The coffins will be accompanied back to Washington by the US Secretary of State, Madeleine Albright, who leaves for the US base at Ramstein in Germany today. Eleven bodies are being repatriated; the 12th victim, Jean Dalizu, was married to a Kenyan and is to be buried in Kenya. The US has offered a $2million (pounds 1.25m) reward for information leading to the arrest and conviction of those responsible for the bombings.
The aftermath of the blastswill show Mr Clinton at his most sombre and presidential, at a time when his personal difficulties had threatened to swamp the US media in the run-up to his grand jury testimony. The result is a political climate described by some as "surreal", where the very height of high politics and the depth of low politics come together in one figure.
Mr Clinton's curtailment of his trip at any other time would have been hailed as proof of his unerring instinct for political leadership. But not this time.
On one level, the planned three-day swing through Kentucky, Chicago, San Francisco, Los Angeles and Wisconsin was a classic Clinton fund-raiser, hopping from grand hotel to private residence where individuals paid thousands of dollars to be there. A combination of loyalty to friends and party, and Democratic Party poverty militated against cancelling it. Less than three months before the mid-term congressional elections, the party needs all the friends, and cash, it can raise.
The whispering in the ranks of the White House press corps, however, had been that Mr Clinton's three-day tour was mostly about escaping Washington in the hiatus between Monica Lewinsky's testimony to the grand jury last week, and his own testimony next Monday.
It seemed barely believable that Mr Clinton would leave town at such a time. But he did, just as during his first presidential campaign he eventually shunned the hostile national media and retreated to provincial forums. And it is in the provinces that he presents himself so effectively as a son of the grass roots.
The events may appear manufactured - a health policy forum in Louisville, a clean-water event in San Francisco - but the crowds still turn out. At both events, Mr Clinton was greeted with rapturous applause, as though the audience wanted to express their personal, as well as political, solidarity.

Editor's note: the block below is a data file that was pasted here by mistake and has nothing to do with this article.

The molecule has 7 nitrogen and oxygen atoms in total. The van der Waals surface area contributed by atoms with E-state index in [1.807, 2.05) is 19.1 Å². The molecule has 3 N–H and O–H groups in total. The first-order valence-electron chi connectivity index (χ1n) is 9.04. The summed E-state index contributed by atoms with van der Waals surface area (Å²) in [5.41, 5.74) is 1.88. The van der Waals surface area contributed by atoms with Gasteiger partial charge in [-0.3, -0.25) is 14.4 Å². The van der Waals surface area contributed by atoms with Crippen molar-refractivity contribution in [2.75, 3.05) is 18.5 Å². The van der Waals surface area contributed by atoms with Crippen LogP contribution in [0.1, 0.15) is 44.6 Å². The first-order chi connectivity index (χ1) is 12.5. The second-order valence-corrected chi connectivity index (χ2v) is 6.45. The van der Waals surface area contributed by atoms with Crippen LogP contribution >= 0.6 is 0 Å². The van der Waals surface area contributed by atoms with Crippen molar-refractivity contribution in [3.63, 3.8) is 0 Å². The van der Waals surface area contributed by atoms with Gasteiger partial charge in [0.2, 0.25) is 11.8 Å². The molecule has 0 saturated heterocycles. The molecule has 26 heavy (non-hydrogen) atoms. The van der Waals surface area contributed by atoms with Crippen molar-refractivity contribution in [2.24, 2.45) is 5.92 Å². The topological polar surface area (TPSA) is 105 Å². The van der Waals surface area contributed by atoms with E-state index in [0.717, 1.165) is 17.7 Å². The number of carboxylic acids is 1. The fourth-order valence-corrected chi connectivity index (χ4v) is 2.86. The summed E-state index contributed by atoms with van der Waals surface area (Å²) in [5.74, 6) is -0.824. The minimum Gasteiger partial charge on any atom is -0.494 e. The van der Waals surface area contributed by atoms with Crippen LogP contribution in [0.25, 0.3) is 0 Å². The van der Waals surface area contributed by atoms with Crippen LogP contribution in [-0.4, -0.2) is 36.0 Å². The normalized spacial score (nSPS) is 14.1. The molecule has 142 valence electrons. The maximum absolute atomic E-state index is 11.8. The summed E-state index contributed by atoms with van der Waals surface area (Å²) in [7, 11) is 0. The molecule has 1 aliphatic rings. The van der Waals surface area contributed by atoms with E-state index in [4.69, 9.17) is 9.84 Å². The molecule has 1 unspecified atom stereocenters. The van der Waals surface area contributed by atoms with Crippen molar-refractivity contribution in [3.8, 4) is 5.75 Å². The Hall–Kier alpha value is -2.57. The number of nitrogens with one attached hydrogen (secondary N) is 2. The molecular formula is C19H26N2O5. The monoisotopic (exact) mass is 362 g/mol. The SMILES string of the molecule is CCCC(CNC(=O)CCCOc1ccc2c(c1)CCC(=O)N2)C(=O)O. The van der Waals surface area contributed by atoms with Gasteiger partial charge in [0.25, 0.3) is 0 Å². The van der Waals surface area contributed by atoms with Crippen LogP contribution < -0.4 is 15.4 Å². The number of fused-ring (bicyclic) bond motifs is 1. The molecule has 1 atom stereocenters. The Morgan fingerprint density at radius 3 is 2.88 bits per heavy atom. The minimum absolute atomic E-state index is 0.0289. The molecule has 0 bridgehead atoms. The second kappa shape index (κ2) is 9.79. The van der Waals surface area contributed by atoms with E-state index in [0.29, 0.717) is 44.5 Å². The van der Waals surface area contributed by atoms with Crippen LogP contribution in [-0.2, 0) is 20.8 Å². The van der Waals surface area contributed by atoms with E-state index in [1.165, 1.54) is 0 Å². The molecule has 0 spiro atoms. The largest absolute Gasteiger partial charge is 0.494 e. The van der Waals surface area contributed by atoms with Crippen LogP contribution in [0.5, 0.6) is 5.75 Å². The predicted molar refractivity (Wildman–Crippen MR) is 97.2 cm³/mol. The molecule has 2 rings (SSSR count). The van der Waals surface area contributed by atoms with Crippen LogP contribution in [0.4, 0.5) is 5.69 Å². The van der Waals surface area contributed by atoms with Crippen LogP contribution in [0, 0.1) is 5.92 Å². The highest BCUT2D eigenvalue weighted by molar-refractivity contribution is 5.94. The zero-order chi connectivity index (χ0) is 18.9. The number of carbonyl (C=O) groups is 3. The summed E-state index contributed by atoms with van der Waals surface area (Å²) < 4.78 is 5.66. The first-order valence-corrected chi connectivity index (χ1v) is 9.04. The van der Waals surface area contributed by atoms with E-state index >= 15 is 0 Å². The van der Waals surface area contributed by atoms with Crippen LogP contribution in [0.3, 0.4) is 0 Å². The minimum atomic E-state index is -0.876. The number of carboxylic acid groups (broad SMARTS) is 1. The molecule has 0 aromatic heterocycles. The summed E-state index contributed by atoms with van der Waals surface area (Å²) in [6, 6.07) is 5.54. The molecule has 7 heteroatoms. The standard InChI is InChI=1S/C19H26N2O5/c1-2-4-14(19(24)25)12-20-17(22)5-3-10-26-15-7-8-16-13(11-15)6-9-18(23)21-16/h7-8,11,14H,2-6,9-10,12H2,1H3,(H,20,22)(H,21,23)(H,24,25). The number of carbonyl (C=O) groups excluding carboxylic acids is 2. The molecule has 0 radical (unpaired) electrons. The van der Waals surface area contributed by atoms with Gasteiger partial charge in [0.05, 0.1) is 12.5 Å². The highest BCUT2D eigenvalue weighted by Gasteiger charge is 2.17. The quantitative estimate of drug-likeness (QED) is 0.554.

Behind the police barriers outside the Chicago Historical Society, where Mr Clinton attended a fund-raising dinner on Monday, a crowd many hundreds strong waited two hours to see the President emerge and to wish him well.
"I just wanted to say I'm behind him," was a common sentiment. By and large, these people, waiting for a clearly tired but beaming Mr Clinton to shake their hands, were from the ranks of America's have-nots: the people you do not see in smart business districts and sleek suburbs. They see Mr Clinton as "their" president.
Mr Clinton, for his part, appeared to draw strength from their support. He is spending longer on the hand-shaking, but seems more careful: less hugging, more shoulder-patting. As he presses the flesh, the tiredness seems to fall away, yielding an expression of almost bemused wonder that people should still turn out to see him.
And, for two whole days, Mr Clinton was able to go without hearing Monica Lewinsky mentioned in public. His only acknowledgement of his "other life" was a brief and oblique allusion to "all the mean things they can say about me and the rest of you [Democrats]" in his fund-raising speech in Chicago.Reuse content